This book examines the smuggling of migrants and trafficking in human beings in the EU with a comparative analysis of how British and Italian law has approached the issues. The work also analyzes the role of cooperation between the police and judiciary in combating criminal organizations involved in these crimes. The author draws on evidence from the Italian cities of Rimini and Siracusa and from the Italian transit island of Lampedusa to show how an innovative approach can help provide solutions to the problems arising from this sort of criminal activity. The result is a valuable resource for academics and students working in the areas of migration, refugee, criminal justice and EU law. Policy-makers and practitioners working with refugee and immigration issues will also find much of interest in this book.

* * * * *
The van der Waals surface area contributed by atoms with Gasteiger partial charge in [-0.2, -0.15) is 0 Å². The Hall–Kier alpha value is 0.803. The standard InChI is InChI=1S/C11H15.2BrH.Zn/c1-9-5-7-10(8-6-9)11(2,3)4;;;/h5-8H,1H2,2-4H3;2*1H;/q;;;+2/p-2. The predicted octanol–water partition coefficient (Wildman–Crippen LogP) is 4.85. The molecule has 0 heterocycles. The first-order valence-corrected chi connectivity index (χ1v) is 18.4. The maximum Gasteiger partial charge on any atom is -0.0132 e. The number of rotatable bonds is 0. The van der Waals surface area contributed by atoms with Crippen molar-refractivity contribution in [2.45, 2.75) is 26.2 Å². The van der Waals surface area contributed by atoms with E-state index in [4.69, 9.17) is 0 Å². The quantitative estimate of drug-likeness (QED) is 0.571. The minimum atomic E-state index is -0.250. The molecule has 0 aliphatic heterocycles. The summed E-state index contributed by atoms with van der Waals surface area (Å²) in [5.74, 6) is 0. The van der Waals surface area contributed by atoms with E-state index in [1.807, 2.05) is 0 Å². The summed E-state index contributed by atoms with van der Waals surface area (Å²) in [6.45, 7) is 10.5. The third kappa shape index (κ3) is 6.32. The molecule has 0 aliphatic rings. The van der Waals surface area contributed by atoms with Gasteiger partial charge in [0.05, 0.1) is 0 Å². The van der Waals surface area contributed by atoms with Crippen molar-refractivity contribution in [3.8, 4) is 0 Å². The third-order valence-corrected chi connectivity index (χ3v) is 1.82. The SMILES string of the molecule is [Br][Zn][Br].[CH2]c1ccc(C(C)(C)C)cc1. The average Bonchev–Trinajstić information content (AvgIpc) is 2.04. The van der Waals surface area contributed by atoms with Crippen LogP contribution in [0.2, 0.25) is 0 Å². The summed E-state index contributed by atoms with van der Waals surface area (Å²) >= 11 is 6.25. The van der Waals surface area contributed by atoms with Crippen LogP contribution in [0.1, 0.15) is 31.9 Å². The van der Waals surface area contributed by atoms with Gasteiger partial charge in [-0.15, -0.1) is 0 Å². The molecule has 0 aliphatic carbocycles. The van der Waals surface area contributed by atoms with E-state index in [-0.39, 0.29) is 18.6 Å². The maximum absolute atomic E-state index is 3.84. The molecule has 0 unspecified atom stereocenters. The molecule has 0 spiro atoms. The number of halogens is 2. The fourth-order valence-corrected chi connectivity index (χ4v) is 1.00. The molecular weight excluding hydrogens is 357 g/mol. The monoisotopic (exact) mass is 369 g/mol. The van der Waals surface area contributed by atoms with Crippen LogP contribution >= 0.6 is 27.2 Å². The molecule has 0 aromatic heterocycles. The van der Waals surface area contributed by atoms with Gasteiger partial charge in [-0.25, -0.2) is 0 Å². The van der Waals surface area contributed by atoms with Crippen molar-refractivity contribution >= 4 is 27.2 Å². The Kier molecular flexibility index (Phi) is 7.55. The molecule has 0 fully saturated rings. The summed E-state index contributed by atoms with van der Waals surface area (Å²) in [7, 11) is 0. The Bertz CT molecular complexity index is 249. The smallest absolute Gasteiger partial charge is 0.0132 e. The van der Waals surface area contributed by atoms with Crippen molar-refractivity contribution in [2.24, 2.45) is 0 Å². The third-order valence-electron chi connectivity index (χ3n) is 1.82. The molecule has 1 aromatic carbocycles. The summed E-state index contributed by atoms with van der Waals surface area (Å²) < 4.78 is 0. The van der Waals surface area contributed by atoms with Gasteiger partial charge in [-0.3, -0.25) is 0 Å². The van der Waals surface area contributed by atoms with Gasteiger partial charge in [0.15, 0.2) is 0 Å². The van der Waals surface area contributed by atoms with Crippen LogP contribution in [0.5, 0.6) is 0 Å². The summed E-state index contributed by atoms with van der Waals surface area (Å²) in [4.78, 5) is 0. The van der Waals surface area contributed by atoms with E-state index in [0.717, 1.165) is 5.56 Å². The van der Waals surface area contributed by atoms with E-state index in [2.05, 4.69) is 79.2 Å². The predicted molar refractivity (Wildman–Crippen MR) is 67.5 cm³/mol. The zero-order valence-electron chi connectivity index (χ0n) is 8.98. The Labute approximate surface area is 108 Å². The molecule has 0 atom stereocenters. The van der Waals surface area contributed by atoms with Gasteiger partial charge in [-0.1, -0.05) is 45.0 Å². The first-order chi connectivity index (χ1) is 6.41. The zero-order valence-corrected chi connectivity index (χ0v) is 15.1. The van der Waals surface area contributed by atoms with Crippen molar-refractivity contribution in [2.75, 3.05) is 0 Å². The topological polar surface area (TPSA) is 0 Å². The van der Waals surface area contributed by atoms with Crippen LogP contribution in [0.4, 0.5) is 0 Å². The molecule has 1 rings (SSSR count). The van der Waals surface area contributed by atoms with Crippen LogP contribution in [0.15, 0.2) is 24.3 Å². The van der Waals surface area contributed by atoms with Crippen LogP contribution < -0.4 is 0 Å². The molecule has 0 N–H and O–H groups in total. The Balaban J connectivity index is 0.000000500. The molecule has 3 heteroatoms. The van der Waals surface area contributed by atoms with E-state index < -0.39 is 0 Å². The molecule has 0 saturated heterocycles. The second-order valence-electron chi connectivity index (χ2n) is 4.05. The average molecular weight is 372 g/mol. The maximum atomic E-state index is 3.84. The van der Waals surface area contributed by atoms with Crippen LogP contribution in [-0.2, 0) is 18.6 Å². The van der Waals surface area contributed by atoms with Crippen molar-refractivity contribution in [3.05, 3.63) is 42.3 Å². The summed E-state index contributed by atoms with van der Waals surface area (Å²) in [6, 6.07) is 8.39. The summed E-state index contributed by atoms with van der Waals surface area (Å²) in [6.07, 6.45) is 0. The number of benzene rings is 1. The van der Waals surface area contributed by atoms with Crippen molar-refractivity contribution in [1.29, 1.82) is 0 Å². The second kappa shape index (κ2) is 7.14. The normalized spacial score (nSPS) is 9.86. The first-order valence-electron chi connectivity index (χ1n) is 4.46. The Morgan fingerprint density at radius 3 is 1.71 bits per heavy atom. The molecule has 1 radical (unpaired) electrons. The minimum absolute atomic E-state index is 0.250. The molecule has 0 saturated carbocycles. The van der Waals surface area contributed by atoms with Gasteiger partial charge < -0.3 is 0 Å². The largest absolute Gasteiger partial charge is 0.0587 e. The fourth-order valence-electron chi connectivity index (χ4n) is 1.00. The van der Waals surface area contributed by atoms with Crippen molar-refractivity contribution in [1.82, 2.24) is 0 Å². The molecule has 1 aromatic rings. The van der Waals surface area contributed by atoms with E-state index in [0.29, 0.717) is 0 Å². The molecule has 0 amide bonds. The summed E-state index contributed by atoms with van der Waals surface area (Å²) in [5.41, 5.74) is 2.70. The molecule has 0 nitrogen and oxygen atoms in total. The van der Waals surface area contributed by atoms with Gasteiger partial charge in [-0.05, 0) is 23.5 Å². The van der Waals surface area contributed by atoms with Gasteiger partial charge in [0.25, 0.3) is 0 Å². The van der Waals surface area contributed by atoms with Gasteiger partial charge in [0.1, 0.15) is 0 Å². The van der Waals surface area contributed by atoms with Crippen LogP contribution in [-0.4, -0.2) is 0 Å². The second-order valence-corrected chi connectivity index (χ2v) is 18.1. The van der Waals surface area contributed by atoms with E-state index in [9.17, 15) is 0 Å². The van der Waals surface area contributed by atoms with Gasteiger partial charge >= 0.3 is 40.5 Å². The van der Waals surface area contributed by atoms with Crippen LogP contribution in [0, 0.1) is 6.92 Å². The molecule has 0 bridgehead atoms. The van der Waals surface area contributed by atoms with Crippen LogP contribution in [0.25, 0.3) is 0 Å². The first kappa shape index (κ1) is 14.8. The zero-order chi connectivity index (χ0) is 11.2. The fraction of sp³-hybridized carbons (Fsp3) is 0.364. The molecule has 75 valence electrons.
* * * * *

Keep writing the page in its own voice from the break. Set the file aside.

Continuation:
Matilde Ventrella has a law degree from the University of Bari (Italy), a LLM from the University of Dundee and a PhD from the University of Birmingham.
Matilde works as a freelance researcher on asylum and immigration issues and for the Online Master Programmes at the University of Liverpool, UK.
'The strength of the book lies in its convincingly argued thesis that the intensification and expansion of policing activities in and across the Mediterranean and the efforts to externalise border controls cannot reduce smuggling and trafficking unless those victimised in the course of migrating are protected by receiving states... Ventrella offers an up-to-date and thought-provoking discussion of the shortcomings of the current approach to irregular migration in the European Union as well as of the many ways in which the Union's growing scope for action impacts on its Member States in this area... the book is an interesting contribution to the increasingly crowded field of migration-related studies and will be worthy of note for students looking for detailed coverage of the European Union's action in this area as well as for policy-makers interested in the European Union's expanding role on policing and immigration policy.' European Law Review